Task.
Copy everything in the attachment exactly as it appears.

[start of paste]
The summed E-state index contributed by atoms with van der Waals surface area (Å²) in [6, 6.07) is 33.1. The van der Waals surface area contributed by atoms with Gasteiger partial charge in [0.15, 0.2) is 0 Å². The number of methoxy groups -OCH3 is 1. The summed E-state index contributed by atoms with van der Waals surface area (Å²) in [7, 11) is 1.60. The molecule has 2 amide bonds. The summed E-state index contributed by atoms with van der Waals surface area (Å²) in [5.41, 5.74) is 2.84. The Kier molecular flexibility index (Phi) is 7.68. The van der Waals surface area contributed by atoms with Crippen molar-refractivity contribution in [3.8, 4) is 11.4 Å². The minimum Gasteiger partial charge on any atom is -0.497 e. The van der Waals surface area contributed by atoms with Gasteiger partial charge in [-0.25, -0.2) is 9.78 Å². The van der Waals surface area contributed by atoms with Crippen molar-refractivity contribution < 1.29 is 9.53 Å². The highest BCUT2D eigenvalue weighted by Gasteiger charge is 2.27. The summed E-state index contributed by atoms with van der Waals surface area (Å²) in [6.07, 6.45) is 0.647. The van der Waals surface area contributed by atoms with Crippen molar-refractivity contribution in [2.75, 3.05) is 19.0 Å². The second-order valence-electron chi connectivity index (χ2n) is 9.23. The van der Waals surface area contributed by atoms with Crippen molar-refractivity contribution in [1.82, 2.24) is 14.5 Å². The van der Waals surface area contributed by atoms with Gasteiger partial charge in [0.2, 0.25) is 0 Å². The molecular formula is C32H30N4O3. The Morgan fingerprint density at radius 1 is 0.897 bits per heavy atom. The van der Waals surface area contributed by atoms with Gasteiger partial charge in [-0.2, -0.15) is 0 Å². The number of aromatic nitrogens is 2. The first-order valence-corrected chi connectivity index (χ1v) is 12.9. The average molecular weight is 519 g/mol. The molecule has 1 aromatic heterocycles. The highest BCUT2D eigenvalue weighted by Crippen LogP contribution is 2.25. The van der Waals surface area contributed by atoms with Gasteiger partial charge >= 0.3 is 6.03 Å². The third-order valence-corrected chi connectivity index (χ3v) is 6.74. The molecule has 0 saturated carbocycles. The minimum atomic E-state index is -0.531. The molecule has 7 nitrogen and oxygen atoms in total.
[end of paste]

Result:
The summed E-state index contributed by atoms with van der Waals surface area (Å²) in [6, 6.07) is 33.1. The van der Waals surface area contributed by atoms with Gasteiger partial charge in [0.15, 0.2) is 0 Å². The number of methoxy groups -OCH3 is 1. The summed E-state index contributed by atoms with van der Waals surface area (Å²) in [7, 11) is 1.60. The molecule has 2 amide bonds. The summed E-state index contributed by atoms with van der Waals surface area (Å²) in [5.41, 5.74) is 2.84. The Kier molecular flexibility index (Phi) is 7.68. The van der Waals surface area contributed by atoms with Crippen molar-refractivity contribution in [3.8, 4) is 11.4 Å². The minimum Gasteiger partial charge on any atom is -0.497 e. The van der Waals surface area contributed by atoms with Gasteiger partial charge in [-0.25, -0.2) is 9.78 Å². The van der Waals surface area contributed by atoms with Crippen molar-refractivity contribution < 1.29 is 9.53 Å². The highest BCUT2D eigenvalue weighted by Gasteiger charge is 2.27. The summed E-state index contributed by atoms with van der Waals surface area (Å²) in [6.07, 6.45) is 0.647. The van der Waals surface area contributed by atoms with Crippen molar-refractivity contribution in [2.75, 3.05) is 19.0 Å². The second-order valence-electron chi connectivity index (χ2n) is 9.23. The van der Waals surface area contributed by atoms with Crippen molar-refractivity contribution in [1.82, 2.24) is 14.5 Å². The van der Waals surface area contributed by atoms with Gasteiger partial charge in [0.2, 0.25) is 0 Å². The molecular formula is C32H30N4O3. The Morgan fingerprint density at radius 1 is 0.897 bits per heavy atom. The van der Waals surface area contributed by atoms with Gasteiger partial charge in [-0.2, -0.15) is 0 Å². The number of aromatic nitrogens is 2. The first-order valence-corrected chi connectivity index (χ1v) is 12.9. The average molecular weight is 519 g/mol. The molecule has 1 aromatic heterocycles. The highest BCUT2D eigenvalue weighted by Crippen LogP contribution is 2.25. The van der Waals surface area contributed by atoms with Gasteiger partial charge >= 0.3 is 6.03 Å². The third-order valence-corrected chi connectivity index (χ3v) is 6.74. The molecule has 0 saturated carbocycles. The minimum atomic E-state index is -0.531. The molecule has 7 nitrogen and oxygen atoms in total.